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In Performance and In Service

Ferguson Scholars share their passion for the stage while giving back to the community.

  Monday, March 5, 2018
Kristin Zipprich (left) and Cody Hall
Kristin Zipprich (left) and Cody Hall

By receiving a Ferguson Enterprises Performing Arts Scholarship, Christopher Newport students demonstrate a commitment to their education as well as to serving others. Two theater majors, Kristin Zipprich and Cody Hall, exemplify the spirit of this award.

Zipprich auditioned to be a Ferguson Scholar before her freshman year. “I was ecstatic when I found out about the scholarship. My goal since then has been to give back to the theater community,” she says. For Hall, becoming a Ferguson Scholar came somewhat as a surprise. “I didn’t come in as a theater major; I was undecided,” he explains. “I auditioned for one of TheaterCNU’s shows and, after failing to get the part, was contacted by Professor Gregg Lloyd to come back and audition for him. He later told me my performance was a test to see if I had what it took to become a Ferguson Scholar – and that I had successfully earned it!”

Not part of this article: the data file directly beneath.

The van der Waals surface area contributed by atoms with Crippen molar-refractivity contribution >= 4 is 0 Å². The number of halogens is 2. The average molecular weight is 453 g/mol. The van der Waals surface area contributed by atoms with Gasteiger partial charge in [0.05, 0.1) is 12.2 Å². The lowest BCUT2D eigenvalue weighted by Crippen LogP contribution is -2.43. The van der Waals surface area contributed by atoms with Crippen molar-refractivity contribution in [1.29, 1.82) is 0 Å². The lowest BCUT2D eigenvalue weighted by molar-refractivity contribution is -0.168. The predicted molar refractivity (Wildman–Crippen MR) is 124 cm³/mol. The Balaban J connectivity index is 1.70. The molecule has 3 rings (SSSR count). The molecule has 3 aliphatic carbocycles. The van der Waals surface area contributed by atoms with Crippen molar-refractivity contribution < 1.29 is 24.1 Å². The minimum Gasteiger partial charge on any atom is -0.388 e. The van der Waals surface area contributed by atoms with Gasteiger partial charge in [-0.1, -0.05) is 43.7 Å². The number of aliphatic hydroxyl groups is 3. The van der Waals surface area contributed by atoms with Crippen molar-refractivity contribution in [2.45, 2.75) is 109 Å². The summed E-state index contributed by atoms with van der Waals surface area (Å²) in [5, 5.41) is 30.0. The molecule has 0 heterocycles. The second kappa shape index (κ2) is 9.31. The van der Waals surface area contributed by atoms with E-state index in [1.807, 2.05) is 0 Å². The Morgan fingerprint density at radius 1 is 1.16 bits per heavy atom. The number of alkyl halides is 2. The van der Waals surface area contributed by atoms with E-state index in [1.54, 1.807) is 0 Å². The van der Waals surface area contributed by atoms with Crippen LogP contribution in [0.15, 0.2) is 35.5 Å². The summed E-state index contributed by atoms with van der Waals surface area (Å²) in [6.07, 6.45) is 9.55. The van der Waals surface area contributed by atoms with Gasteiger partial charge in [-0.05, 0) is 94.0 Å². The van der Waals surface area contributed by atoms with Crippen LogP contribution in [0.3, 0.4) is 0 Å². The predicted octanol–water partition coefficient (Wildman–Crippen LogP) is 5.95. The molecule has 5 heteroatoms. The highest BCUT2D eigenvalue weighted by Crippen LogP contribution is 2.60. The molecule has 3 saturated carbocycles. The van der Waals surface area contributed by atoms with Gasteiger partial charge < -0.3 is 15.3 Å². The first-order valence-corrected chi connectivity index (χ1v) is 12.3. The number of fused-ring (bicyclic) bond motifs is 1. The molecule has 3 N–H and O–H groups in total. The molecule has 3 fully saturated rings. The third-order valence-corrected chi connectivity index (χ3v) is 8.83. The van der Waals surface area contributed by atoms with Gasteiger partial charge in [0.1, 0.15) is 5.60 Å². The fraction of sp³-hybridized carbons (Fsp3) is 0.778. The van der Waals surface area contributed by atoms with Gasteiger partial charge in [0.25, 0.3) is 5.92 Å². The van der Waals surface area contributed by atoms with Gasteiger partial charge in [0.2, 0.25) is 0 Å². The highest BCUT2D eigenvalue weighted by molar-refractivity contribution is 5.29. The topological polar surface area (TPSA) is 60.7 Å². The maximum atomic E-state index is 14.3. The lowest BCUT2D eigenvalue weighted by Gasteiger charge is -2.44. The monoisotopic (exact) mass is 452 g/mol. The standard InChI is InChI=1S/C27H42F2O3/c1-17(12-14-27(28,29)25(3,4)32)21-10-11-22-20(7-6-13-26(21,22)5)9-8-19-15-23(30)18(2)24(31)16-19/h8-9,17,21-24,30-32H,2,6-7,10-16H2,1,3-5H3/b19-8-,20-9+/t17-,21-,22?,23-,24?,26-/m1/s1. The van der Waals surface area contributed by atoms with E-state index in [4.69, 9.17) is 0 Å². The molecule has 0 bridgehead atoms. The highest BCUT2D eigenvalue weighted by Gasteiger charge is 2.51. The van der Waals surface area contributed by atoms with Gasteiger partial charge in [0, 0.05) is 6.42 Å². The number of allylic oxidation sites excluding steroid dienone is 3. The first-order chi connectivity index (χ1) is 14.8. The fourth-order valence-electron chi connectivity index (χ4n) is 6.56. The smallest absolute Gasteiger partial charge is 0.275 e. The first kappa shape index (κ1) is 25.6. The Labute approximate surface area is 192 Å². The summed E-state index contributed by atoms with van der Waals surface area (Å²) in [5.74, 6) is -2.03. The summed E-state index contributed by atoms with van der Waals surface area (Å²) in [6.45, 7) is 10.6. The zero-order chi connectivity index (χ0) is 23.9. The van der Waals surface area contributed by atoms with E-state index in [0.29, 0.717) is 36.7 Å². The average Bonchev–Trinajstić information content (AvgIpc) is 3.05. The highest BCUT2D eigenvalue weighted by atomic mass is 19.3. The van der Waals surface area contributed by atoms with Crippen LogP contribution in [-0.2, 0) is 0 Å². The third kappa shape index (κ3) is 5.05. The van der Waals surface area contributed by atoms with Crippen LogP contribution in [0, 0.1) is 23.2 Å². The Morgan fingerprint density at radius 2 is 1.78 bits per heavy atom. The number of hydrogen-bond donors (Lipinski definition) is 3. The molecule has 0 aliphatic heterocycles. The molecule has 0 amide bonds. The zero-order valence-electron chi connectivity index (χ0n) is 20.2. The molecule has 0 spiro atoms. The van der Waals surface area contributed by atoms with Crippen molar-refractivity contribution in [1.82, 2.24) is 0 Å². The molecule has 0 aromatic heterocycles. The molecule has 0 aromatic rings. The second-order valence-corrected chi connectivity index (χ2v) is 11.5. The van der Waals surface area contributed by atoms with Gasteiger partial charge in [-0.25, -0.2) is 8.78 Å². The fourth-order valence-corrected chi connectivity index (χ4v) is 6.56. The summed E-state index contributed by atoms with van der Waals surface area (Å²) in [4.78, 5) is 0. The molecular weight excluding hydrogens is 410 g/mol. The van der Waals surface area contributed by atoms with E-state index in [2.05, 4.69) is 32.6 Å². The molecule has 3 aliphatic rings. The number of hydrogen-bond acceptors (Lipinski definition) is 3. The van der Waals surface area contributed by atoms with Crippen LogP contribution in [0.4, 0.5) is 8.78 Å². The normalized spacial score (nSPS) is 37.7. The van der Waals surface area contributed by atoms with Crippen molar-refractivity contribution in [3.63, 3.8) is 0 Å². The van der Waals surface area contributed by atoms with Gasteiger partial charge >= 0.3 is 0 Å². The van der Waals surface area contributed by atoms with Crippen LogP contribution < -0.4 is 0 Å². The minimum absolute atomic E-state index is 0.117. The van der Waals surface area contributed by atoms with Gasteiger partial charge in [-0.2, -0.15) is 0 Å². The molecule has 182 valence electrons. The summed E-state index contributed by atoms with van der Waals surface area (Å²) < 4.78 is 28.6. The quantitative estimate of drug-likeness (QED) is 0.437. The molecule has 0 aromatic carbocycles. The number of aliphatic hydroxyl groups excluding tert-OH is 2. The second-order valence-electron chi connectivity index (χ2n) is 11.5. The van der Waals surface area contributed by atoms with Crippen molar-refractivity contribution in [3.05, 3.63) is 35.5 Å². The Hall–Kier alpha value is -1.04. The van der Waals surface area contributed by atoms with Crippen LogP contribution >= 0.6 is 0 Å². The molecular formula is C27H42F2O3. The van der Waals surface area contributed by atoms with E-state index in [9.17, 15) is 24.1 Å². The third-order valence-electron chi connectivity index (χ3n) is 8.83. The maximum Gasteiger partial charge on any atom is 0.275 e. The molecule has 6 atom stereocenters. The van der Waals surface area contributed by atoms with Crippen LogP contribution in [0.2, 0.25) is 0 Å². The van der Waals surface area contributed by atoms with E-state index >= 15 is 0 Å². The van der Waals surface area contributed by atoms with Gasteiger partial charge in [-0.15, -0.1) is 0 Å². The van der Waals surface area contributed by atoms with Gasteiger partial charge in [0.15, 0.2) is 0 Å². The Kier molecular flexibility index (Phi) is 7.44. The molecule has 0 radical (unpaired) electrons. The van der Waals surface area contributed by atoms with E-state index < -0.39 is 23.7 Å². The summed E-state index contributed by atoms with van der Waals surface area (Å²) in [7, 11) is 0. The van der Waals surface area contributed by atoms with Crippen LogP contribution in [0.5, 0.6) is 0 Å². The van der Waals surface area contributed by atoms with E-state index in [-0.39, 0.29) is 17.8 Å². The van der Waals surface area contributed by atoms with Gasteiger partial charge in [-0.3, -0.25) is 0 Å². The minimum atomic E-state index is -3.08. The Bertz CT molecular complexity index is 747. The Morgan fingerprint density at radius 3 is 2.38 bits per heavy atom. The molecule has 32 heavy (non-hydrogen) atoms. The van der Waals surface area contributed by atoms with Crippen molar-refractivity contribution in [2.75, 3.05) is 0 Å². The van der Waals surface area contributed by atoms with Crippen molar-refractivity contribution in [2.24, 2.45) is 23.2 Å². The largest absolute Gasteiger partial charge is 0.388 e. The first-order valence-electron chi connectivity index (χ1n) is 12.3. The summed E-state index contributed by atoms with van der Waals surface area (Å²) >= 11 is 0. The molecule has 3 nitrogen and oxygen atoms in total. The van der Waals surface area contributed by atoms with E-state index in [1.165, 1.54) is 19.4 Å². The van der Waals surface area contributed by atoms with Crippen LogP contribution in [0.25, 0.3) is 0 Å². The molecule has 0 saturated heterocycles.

While Zipprich and Hall have both been featured in recent campus productions, Zipprich had to audition remotely for her role. “My journey to becoming Rosalind Franklin in “Photograph 51” was different than most,” she says. “I was studying abroad in Ireland, so I had to send in a video audition. I was so excited when I got the role, I almost couldn’t believe it.”

Hall’s casting as juror No. 3 in “12 Angry Jurors” allowed him to explore a character completely unlike himself. “Juror No. 3 is a very opinionated man,” Hall says. “Basically, he’s very obnoxious and angry, which is the exact opposite of who I am in real life.” Because the character spends the duration of the play in a state of anger, Hall developed new ways to express that emotion. “I didn’t want to strain my voice too much, given all the yelling this character does,” he notes. “So I had to find ways to display anger differently; sometimes this had to be with quiet intensity instead of screaming.”

Both focused on their theater studies, Zipprich and Hall also use their talents for the greater good. “There is no feeling quite like sharing your passion for giving,” Zipprich says. “In the past I have worked with Woodside High School’s theater department, and I am now with Centerstage Academy in Yorktown, helping them with their musical auditions and teaching some of their dance classes. The most rewarding part is watching the kids I teach reflect their passion in everything they do.”

Hall exhibits a similar drive and has helped local high schools with productions and auditions. “I also assisted the Arts Ballet Academy, which allowed me to teach small children acting skills,” he says. “In the future I would love to visit more retirement homes and perform for people there.”

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